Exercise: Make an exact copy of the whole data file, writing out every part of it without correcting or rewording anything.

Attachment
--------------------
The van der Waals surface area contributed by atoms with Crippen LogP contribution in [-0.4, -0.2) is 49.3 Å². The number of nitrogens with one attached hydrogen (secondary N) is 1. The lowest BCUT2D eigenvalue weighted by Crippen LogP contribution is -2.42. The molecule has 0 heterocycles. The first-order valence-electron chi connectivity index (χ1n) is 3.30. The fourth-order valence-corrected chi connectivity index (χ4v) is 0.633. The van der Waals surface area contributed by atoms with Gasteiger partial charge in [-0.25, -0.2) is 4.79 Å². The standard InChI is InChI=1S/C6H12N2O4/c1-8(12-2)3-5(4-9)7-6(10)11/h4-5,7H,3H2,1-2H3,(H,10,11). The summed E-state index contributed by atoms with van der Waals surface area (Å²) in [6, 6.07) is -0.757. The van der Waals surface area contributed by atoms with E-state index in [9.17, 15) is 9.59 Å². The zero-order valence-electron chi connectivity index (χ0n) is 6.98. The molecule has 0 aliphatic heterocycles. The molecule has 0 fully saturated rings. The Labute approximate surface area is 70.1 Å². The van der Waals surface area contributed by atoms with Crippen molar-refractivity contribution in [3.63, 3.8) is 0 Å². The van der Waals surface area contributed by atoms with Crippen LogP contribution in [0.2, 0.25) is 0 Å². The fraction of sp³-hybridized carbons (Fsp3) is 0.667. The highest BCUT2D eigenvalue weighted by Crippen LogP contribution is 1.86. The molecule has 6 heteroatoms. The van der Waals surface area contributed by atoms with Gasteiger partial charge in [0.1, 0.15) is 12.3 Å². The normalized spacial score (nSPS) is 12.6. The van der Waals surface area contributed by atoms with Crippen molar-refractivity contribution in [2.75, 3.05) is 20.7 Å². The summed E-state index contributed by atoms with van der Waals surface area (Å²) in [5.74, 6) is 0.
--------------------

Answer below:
The van der Waals surface area contributed by atoms with Crippen LogP contribution in [-0.4, -0.2) is 49.3 Å². The number of nitrogens with one attached hydrogen (secondary N) is 1. The lowest BCUT2D eigenvalue weighted by Crippen LogP contribution is -2.42. The molecule has 0 heterocycles. The first-order valence-electron chi connectivity index (χ1n) is 3.30. The fourth-order valence-corrected chi connectivity index (χ4v) is 0.633. The van der Waals surface area contributed by atoms with Gasteiger partial charge in [-0.25, -0.2) is 4.79 Å². The standard InChI is InChI=1S/C6H12N2O4/c1-8(12-2)3-5(4-9)7-6(10)11/h4-5,7H,3H2,1-2H3,(H,10,11). The summed E-state index contributed by atoms with van der Waals surface area (Å²) in [6, 6.07) is -0.757. The van der Waals surface area contributed by atoms with E-state index in [9.17, 15) is 9.59 Å². The zero-order valence-electron chi connectivity index (χ0n) is 6.98. The molecule has 0 aliphatic heterocycles. The molecule has 0 fully saturated rings. The Labute approximate surface area is 70.1 Å². The van der Waals surface area contributed by atoms with Crippen molar-refractivity contribution in [3.63, 3.8) is 0 Å². The van der Waals surface area contributed by atoms with Crippen LogP contribution in [0.2, 0.25) is 0 Å². The fraction of sp³-hybridized carbons (Fsp3) is 0.667. The highest BCUT2D eigenvalue weighted by Crippen LogP contribution is 1.86. The molecule has 6 heteroatoms. The van der Waals surface area contributed by atoms with Gasteiger partial charge in [0.1, 0.15) is 12.3 Å². The normalized spacial score (nSPS) is 12.6. The van der Waals surface area contributed by atoms with Crippen molar-refractivity contribution in [2.75, 3.05) is 20.7 Å². The summed E-state index contributed by atoms with van der Waals surface area (Å²) in [5.74, 6) is 0.